I have tried to forget some of the stories he told,
Tried to forget the smarting pain,
But I cannot forget his name: Tobias—
The first person I held as he breathed his last,
Yielded his spirit and died in my arms.
I consider his last days were time allotted to teach me,
And for me to learn the lessons of approaching death,
Its eternal silence and the tender, horrid beauty,
Moments of affection, humor, cold fear and bitter sorrow
As we passed the time together, prayed together,
Waited for the inevitable to come.
Is it possible not to learn from such experiences?
And yet the learning is so dense, so precious
It is difficult to allow words that will express
His struggle, his peace, the resolution that comes
At the end of life…. the coughing, the intensity of pain,
Last words, slowing of the breath, spreading
Coldness of his hands and feet, fluttering of the pulse….
The bitter closing of his eyes; the acid tears in mine.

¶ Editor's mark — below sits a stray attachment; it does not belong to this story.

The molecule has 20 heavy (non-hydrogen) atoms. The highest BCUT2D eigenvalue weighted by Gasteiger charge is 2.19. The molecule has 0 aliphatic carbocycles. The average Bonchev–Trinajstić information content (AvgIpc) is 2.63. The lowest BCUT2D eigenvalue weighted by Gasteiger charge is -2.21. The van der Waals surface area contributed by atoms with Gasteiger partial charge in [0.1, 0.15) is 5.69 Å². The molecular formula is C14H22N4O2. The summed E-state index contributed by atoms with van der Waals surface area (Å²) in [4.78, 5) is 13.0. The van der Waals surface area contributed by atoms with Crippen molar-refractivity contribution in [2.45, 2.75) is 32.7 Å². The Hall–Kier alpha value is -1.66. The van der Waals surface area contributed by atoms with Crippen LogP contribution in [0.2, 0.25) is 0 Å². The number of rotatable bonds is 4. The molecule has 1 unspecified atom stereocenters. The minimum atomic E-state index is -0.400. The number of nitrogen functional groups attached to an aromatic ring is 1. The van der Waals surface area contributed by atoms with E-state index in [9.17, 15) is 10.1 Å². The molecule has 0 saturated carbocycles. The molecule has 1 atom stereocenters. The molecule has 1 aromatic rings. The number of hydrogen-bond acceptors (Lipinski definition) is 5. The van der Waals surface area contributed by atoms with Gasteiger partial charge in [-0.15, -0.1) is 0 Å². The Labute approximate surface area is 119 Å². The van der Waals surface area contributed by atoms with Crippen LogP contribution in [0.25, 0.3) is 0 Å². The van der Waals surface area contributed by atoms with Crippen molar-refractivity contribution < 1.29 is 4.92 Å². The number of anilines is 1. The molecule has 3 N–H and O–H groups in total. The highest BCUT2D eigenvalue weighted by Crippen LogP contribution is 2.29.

Thirty-eight years later, I cannot find the words.
I need a drink. I want to get in my car and drive north.
I want to find a cigarette or walk the dog….
Anything but think of Tobias.
I remember lying in the bed beside him
As his body slowly grew cold,
Nurses urging me to leave—
He had no family, no close friends….
Which is why I was there.
I did not want him to die alone.
Thirty-eight years later, I am haunted
By the vision of his body under thin sheets,
The chatter of nurses down the hall,
A silver moon reflecting through the window,
The necessary mirror above a small chest and
How slowly I learn what Tobias had to teach.
Still, after thirty-eight years,
He visits me in vivid dreams—-
Though nothing but his shadow remains to speak,
A shadow among shadows hovering within the cloud
That pauses to whisper once again
To one who lives in sun-drenched light.